EU leaders have reached agreement on the 7-year budget for 2014-2020 after marathon talks in Brussels.
The deal was announced by European Council President Herman Van Rompuy, who said it was “worth waiting for”.
The new budget amounts to 908 billion euros ($1.2 trillion) in forecast payments. It is the first-ever reduction in the EU’s multi-annual budget.
UK PM David Cameron – who had been pressing for cuts – hailed it as a “good deal for Britain”.
“I think the British public can be proud that we have cut the seven-year credit card limit for the EU for the first time ever,” David Cameron said.
French President Francois Hollande – who had argued against big spending cuts – said it was a “good compromise”.
The agreement came after almost 24 hours of negotiations, as countries such as France and Italy sought to protect spending.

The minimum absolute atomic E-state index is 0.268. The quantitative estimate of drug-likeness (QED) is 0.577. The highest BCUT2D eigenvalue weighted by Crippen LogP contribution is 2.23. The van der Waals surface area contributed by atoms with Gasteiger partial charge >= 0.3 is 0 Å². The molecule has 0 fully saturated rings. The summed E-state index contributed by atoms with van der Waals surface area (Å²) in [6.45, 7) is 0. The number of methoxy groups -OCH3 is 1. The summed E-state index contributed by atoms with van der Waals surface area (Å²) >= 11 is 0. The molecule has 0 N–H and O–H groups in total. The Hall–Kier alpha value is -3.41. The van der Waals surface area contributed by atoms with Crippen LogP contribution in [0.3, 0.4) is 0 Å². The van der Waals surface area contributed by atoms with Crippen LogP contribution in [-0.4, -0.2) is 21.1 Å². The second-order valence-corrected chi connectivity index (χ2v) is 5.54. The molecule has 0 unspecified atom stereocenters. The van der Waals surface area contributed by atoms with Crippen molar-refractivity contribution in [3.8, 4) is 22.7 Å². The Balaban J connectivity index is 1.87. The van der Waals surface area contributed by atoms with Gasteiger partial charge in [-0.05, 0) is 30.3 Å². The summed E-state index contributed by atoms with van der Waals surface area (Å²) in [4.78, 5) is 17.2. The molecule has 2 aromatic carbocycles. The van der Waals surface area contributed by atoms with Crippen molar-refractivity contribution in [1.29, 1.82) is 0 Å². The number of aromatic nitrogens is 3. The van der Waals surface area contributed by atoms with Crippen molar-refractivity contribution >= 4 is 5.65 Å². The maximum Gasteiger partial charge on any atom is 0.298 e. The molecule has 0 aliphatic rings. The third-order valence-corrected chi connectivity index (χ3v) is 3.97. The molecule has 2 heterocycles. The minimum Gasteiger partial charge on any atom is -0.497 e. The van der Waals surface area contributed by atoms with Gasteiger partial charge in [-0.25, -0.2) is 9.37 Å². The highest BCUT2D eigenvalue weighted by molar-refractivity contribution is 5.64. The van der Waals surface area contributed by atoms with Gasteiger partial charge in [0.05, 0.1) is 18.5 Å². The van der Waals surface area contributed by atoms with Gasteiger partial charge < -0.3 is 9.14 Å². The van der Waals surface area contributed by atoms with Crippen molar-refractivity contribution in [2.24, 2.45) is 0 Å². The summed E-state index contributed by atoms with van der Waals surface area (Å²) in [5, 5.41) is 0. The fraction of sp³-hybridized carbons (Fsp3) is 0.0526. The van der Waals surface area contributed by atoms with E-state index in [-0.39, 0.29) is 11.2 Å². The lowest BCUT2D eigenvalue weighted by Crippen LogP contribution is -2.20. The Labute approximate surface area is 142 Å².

The budget amounts to about 1% of the EU’s overall GDP – it is dwarfed by the combined national budgets.
It must still be approved by the European Parliament, and MEPs had previously said they were prepared to block anything that amounted to an “austerity” budget.
Herman Van Rompuy said the deal amounted to a cut of roughly 34 billion euro in both commitments and payments.
He said EU leaders had met their responsibilities by overcoming sharp differences, and he hoped the European Parliament would meet its responsibilities by passing the budget.